Not since 1995 have England not had a representative in the quarter-finals of the Champions League, and with Chelsea and Arsenal both on the verge of being knocked out by Italian opposition, and the two Manchester sides failing to come through the group stages, it seems the year of 1995 will be repeated. Is English football losing its self proclaimed title of the ‘world’s greatest’ league?
In recent years, the Premier League has dominated the Champions League latter stages, from 2007-2009, three of the four semi-finalists were English based clubs, while Manchester United have reached three of the four previous finals, winning one (against Chelsea in 2008).
Despite this, English teams have made up only two of the winners in the past 10 years, (Liverpool in 2005 and Manchester United in 2008), this is less than Italy who have three (AC Milan 2003 and 2007 and Inter Milan in 2010), and Spain who lead the way with four (Real Madrid in 2002 and Barcelona in 2006, 2009 and 2011).
The Premier League is always billed as the greatest league in the world, mainly because it’s not as slow as Italian football, it’s not a two horse race like Spanish football and more people around the world are interested in the Premier League.
All of these are true, but does that make the Premier League the best? Certainly it’s the richest, but the counter-attacking football played by the Italians is certainly easy on the eye, and as Chelsea and Arsenal found out, very difficult to play against and the passing football played by Barcelona is arguably the greatest of all time. La Liga may be a two horse race, but the way television money works means it is virtually impossible for another team to break the strangle hold of Barcelona and Madrid dominance, even Malaga who have a rich owner have hardly threatened to make a title challenge.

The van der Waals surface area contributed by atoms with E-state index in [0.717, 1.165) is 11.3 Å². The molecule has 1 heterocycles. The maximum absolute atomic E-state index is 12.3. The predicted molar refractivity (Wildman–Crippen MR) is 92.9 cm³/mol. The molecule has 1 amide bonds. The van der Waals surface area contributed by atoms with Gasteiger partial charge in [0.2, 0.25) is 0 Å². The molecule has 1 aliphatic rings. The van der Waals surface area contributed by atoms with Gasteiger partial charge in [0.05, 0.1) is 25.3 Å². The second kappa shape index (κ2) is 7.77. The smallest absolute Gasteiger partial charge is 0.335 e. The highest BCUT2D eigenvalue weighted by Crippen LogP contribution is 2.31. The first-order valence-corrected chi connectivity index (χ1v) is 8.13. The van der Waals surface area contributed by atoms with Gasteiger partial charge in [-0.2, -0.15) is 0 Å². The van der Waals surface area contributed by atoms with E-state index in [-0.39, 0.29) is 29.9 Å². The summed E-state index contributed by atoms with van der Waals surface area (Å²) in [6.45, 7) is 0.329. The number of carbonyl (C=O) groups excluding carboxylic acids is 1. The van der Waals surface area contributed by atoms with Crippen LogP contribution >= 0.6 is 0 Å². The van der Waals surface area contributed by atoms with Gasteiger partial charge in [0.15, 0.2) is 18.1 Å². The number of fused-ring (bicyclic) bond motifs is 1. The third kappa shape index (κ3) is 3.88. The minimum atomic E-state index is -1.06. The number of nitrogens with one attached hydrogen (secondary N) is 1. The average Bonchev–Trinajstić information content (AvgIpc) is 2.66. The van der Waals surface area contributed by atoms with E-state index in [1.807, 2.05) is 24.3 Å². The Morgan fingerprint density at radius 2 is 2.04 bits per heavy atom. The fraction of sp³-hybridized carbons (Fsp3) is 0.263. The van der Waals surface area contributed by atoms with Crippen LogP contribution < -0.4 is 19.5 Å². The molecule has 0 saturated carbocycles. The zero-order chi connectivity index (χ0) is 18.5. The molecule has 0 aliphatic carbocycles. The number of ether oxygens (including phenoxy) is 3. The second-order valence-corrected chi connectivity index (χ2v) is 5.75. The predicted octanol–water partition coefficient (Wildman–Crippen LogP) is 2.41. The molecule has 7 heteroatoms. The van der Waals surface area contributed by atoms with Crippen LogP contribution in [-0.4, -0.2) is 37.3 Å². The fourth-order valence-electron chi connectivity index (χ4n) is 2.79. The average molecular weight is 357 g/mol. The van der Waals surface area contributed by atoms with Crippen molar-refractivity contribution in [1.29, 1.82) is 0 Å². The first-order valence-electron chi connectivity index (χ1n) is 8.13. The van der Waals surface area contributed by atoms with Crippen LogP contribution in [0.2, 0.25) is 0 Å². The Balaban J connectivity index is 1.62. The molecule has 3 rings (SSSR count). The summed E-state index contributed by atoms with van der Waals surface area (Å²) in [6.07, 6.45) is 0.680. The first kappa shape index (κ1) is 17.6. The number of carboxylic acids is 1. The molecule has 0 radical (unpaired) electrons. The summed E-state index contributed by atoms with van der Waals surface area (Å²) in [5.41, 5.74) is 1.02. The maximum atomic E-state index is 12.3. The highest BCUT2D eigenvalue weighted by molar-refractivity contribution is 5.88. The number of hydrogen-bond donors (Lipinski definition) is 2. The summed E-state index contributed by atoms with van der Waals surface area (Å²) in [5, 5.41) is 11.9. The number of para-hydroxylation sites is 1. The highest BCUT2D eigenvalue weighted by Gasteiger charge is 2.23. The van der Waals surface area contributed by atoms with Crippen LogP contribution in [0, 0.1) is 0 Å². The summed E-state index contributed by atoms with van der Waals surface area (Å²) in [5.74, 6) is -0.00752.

But the proof is in the pudding, despite English clubs progressing into the latter stages, they are trailing their Italian and Spanish counter parts in the winner’s category. It’s also worth pointing out that both Italy and Spain have won the World Cup in the last ten years (and European Championship for Spain), while England haven’t even looked like being serious contenders for the crown.
Each of the English teams have their reasons for their poor showing in this years elite competition, Manchester City can claim they are concentrating on winning the Premier-League, with the Champions League coming later on in their plans for football domination. Manchester United has hardly strengthened their squad since the loss of Ronaldo and the retirement of Scholes proved how they missed a midfielder with guile and class.
Chelsea seem to be a club in transition which is taking a bumpy track, with constant reports of player revolts and Arsenal have lost Samir Nasri and Cesc Fabregas and replaced them with Mikel Arteta and Yossi Benyayoun, so when they was outclassed at the San Siro it was hardly a surprise.
Being the richest league in the world doesn’t necessarily make it the strongest as the list of winners show, and while English clubs may be able to attract big name players the biggest ones are choosing to ply their trade outside of the UK. Sky have been able to take the Premier League to audiences far and wide, but the truth is English football isn’t as strong as Sky would like to think it is.
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